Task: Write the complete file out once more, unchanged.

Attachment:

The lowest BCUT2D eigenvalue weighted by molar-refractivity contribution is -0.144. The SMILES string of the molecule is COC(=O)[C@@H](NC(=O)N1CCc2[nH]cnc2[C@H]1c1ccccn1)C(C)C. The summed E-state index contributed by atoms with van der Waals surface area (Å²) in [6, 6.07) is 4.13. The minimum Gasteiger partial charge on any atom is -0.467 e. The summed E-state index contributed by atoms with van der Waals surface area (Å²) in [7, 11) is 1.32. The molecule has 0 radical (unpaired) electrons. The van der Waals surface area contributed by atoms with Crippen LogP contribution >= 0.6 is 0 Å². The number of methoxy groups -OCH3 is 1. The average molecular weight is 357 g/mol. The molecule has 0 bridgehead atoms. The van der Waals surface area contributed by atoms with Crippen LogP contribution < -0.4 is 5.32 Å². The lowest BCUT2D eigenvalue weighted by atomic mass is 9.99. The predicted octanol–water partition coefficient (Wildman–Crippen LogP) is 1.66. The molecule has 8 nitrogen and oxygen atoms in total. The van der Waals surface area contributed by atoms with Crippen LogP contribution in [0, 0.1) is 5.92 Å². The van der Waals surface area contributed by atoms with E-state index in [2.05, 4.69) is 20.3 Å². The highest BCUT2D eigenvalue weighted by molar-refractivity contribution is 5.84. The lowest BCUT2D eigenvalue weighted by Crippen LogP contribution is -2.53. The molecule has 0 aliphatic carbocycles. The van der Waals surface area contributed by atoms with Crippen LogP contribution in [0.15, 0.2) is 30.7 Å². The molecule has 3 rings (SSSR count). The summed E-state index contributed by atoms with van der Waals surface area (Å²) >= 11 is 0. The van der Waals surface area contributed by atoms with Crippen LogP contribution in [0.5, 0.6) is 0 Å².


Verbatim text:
The lowest BCUT2D eigenvalue weighted by molar-refractivity contribution is -0.144. The SMILES string of the molecule is COC(=O)[C@@H](NC(=O)N1CCc2[nH]cnc2[C@H]1c1ccccn1)C(C)C. The summed E-state index contributed by atoms with van der Waals surface area (Å²) in [6, 6.07) is 4.13. The minimum Gasteiger partial charge on any atom is -0.467 e. The summed E-state index contributed by atoms with van der Waals surface area (Å²) in [7, 11) is 1.32. The molecule has 0 radical (unpaired) electrons. The van der Waals surface area contributed by atoms with Crippen LogP contribution >= 0.6 is 0 Å². The number of methoxy groups -OCH3 is 1. The average molecular weight is 357 g/mol. The molecule has 0 bridgehead atoms. The van der Waals surface area contributed by atoms with Crippen LogP contribution < -0.4 is 5.32 Å². The lowest BCUT2D eigenvalue weighted by atomic mass is 9.99. The predicted octanol–water partition coefficient (Wildman–Crippen LogP) is 1.66. The molecule has 8 nitrogen and oxygen atoms in total. The van der Waals surface area contributed by atoms with Crippen LogP contribution in [0, 0.1) is 5.92 Å². The van der Waals surface area contributed by atoms with E-state index in [2.05, 4.69) is 20.3 Å². The highest BCUT2D eigenvalue weighted by molar-refractivity contribution is 5.84. The lowest BCUT2D eigenvalue weighted by Crippen LogP contribution is -2.53. The molecule has 0 aliphatic carbocycles. The van der Waals surface area contributed by atoms with Crippen LogP contribution in [0.15, 0.2) is 30.7 Å². The molecule has 3 rings (SSSR count). The summed E-state index contributed by atoms with van der Waals surface area (Å²) >= 11 is 0. The van der Waals surface area contributed by atoms with Crippen LogP contribution in [0.5, 0.6) is 0 Å².